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The Miuccia-ness of Prada, the Gucci-ness of Tom Ford

Brand DNA is marketing speak until it isn’t, as the latest Prada and Tom Ford collections proved.
Prada Spring/Summer 2024.
Prada Spring/Summer 2024. (Prada)

MILAN — At the very end of the Prada show on Thursday, the audience witnessed one of those symbolic moments whose weight will only be truly felt with the passage of time. Fabio Zambernardi, who has been Miuccia Prada’s right hand for nigh on 30 years, entered stage left to take a public bow for the first time with Miuccia, along with her co-designer Raf Simons. Watching that moment, it was hard not to think that the collection we’d just seen wasn’t some kind of swan song to their years of creative collaboration. There was certainly enough of the sly, twisty, idiosyncratic, perversely glamorous essence of Prada to reinforce such speculation.

Bernard Herrmann’s soundtrack for “Vertigo” played while the models walked. That movie revolves around doppelgängers, alter egos and fractured psyches. The same themes were taken up in “It Follows,” the most intelligent horror movie of the past decade, a snippet of whose soundtrack followed shortly. The musical selections in a Raf Simons show always speak volumes. They did here as well, because the collection offered a splintered vision, not only past, present and future but also stark juxtapositions of hard and soft, masculine and feminine, light and dark, work and play. But those contrasts have always been fundamental to Prada, and it seemed only right that they should be celebrated in a collection that was a goodbye to the man who’d surely talked them through with Mrs. Prada a thousand times over the years.

The past certainly weighed in with the attention paid to Miuccia’s grandfather Mario, who founded the company in 1913, and whose questing bohemian curiosity inspired the eccentric detailing on this collection’s accessories. Mario’s early 20th-century artisanship was also the inspiration for the embroideries and decoration, the spirals of sequins, the constellations of beading, the gilded fringing and the grommets. But the toughness of the collection was also striking: sturdy worn barn jackets, patchworked black leather coats and dresses, broad-shouldered shirt jackets and tightly belted waists over rah-rah shorts. Pure film noir. In fact, the whole thing was extravagantly, evocatively cinematic in a way that Prada hasn’t been for a long while. Hey, that’s some way to say goodbye.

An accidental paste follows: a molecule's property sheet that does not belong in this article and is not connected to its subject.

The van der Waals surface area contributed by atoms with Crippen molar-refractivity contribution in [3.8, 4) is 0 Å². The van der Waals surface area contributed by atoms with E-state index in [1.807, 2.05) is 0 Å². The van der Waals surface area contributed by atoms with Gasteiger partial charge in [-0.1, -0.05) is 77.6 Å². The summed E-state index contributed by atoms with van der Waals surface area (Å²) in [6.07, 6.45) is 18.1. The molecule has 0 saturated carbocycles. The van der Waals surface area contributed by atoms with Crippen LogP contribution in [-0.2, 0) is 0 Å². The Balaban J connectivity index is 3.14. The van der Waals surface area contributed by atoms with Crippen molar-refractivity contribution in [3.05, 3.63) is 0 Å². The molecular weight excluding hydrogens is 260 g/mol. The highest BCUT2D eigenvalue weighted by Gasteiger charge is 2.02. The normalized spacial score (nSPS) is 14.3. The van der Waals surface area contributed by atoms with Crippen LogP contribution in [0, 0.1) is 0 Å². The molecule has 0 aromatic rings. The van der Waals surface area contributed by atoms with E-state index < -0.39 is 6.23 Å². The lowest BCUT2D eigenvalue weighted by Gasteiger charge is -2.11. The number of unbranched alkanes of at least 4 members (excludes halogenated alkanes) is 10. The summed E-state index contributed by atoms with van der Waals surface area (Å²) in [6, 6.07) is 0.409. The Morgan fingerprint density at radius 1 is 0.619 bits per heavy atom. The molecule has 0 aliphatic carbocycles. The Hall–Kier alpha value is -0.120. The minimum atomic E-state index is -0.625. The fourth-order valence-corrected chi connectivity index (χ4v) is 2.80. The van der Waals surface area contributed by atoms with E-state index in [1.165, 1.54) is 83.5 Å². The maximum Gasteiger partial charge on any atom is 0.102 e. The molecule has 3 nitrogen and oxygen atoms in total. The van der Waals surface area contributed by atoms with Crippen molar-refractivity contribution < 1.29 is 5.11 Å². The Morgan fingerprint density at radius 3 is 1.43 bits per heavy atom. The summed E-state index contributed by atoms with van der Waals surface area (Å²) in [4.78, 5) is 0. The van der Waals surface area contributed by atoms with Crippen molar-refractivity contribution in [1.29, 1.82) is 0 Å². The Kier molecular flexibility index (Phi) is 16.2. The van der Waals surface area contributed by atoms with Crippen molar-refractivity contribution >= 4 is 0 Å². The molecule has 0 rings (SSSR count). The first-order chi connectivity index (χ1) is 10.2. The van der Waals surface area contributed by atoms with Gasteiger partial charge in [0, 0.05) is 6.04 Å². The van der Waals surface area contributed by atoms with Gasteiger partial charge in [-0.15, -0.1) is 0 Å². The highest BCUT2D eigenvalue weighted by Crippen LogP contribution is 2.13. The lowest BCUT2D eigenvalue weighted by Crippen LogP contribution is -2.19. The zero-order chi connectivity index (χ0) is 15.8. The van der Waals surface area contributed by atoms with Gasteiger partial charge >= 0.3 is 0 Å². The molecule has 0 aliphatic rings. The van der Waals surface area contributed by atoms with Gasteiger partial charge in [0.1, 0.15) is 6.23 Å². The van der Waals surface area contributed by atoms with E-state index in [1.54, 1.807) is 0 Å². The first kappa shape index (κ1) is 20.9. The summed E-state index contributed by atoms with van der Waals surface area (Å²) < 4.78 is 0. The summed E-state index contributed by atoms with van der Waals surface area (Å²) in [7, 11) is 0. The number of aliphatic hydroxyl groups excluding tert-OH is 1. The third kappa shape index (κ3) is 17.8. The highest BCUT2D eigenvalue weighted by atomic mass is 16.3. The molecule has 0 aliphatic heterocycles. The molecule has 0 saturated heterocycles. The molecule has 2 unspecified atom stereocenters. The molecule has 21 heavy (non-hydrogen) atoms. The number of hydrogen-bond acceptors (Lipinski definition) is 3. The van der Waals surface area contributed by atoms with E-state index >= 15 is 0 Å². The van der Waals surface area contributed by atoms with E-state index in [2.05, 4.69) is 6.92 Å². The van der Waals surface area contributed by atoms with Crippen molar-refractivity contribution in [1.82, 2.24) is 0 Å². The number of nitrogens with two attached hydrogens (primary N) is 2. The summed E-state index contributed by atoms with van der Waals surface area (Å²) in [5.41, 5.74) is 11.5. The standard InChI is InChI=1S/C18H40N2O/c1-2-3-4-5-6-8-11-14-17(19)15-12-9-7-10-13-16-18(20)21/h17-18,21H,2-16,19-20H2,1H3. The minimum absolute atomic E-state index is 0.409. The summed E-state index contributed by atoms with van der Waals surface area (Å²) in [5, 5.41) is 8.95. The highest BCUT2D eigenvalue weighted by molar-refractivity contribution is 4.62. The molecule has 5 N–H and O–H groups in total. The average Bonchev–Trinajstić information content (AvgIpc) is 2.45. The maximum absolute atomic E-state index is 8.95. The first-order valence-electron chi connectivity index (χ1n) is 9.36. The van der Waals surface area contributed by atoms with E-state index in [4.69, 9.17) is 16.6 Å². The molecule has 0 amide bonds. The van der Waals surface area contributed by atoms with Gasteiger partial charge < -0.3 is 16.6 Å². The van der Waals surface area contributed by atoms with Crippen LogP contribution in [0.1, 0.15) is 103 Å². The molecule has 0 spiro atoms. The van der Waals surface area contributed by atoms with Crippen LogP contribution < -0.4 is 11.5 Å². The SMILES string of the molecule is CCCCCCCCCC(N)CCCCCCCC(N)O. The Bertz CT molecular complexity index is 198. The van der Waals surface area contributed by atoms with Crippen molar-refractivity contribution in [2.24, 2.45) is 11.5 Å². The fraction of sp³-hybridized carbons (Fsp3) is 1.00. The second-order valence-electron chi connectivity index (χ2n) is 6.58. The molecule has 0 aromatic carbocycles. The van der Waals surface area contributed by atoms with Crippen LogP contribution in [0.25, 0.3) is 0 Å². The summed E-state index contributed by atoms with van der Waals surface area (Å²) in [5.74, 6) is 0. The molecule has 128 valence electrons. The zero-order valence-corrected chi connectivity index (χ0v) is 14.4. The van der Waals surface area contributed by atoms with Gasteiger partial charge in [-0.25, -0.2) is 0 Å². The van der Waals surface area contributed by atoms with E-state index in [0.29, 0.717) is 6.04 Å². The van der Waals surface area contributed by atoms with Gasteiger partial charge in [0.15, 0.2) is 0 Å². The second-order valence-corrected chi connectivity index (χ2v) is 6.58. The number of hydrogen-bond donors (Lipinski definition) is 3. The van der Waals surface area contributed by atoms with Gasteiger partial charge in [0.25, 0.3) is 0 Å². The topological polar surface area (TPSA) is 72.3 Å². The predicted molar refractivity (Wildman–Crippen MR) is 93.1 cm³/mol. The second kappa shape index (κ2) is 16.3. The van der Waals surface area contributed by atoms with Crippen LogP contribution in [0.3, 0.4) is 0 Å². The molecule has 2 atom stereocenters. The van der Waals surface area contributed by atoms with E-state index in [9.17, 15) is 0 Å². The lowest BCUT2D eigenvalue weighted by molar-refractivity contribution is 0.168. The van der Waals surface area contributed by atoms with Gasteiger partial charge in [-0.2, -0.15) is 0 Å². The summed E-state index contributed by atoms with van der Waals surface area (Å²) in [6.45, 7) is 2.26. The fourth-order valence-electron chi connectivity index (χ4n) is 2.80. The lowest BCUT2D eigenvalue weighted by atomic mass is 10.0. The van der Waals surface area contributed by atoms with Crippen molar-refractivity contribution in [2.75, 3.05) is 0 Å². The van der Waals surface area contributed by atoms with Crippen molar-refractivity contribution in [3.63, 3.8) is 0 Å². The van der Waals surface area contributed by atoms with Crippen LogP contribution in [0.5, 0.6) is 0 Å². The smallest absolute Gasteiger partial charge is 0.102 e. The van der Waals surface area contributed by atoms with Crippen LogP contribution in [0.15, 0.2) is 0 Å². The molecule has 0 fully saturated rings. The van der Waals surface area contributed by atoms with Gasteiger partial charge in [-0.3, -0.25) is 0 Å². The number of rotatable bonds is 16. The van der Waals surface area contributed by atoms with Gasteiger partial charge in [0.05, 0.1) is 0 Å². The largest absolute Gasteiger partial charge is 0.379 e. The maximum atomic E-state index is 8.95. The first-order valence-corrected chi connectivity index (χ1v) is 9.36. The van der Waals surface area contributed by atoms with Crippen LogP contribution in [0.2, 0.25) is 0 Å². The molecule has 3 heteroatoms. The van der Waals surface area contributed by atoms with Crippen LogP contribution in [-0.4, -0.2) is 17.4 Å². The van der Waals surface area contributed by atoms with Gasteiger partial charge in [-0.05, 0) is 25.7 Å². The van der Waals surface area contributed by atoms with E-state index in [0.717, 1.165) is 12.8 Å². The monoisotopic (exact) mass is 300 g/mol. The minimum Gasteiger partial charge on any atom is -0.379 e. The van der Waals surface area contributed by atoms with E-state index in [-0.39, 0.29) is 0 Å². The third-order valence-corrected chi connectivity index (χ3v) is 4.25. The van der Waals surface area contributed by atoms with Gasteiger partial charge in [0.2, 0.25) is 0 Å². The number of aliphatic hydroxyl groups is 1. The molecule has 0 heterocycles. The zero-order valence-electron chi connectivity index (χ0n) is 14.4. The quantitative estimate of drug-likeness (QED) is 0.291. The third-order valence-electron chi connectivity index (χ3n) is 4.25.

And then, on the other side of town, a hearty hello to Peter Hawkings, taking up the reins at Tom Ford. There’s no one better equipped for the job. Hawkings was Ford’s Fabio for 25 years, since Gucci days. He’s been running the men’s operation out of London, while Tom’s design team handled womenswear out of LA. That caused a disconnect, which Hawkings acknowledges as he comes to design womenswear for the first time. He’s as sharp as a tack. He sees the common sense in bringing the two closer together. A compatible couple. True, they haven’t been that recently. Ford’s man has always had snap, but his woman has edged flashy-trashy of late. On the evidence of the collection he showed on Thursday night, Hawkings’ remedy is a return to the days that made Tom great, the mid-late-90s when Gucci redefined glamour and sex and fashion devil-may-care.

That’s a challenge when you’re not genetically inclined to the disco loucheness that Ford so perfectly embodied in his partying prime. But proximity has clearly prepped Hawkings. He showed The Velvet Suit (“We own velvet,” he crowed), a fishnet dress and a series of languidly second-skin floor draggers with a hedonistic indolence you might imagine reflected Ford’s own temperament. Then again, you might be wrong, although the spirit of Carine Roitfeld inserted itself with the second look, a long jersey sheath clasped by a low-slung buckle. Roitfeld styled Mario Testino’s ad campaigns for Ford’s Gucci and, in the process, created some of the defining images of the era. “We were all influenced by her,” Hawkings says. When he says “all,” he surely includes Whitney Bromberg, the woman he met 25 years ago when they both started work at Gucci. They eventually married, she went on to become Ford’s SVP of communications. You can sense she’s his sounding board. “I’ve had to reboot a lot with regard to make and comfort,” he acknowledges.

Hawkings’ lasting contribution to the Ford canon will probably be the fiercely trim, tailored womenswear silhouette which walks arm in arm with his menswear. Leaving the show space, I ran into a couple of Italian fashion mavens who were in a state of bliss. “Tom’s back,” they marvelled. However Hawkings feels about that — big shoes, etc. — it’s clearly a position that has needed filling.

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About the author
Tim Blanks
Tim Blanks

Tim Blanks is Editor-at-Large at The Business of Fashion. He is based in London and covers designers, fashion weeks and fashion’s creative class.

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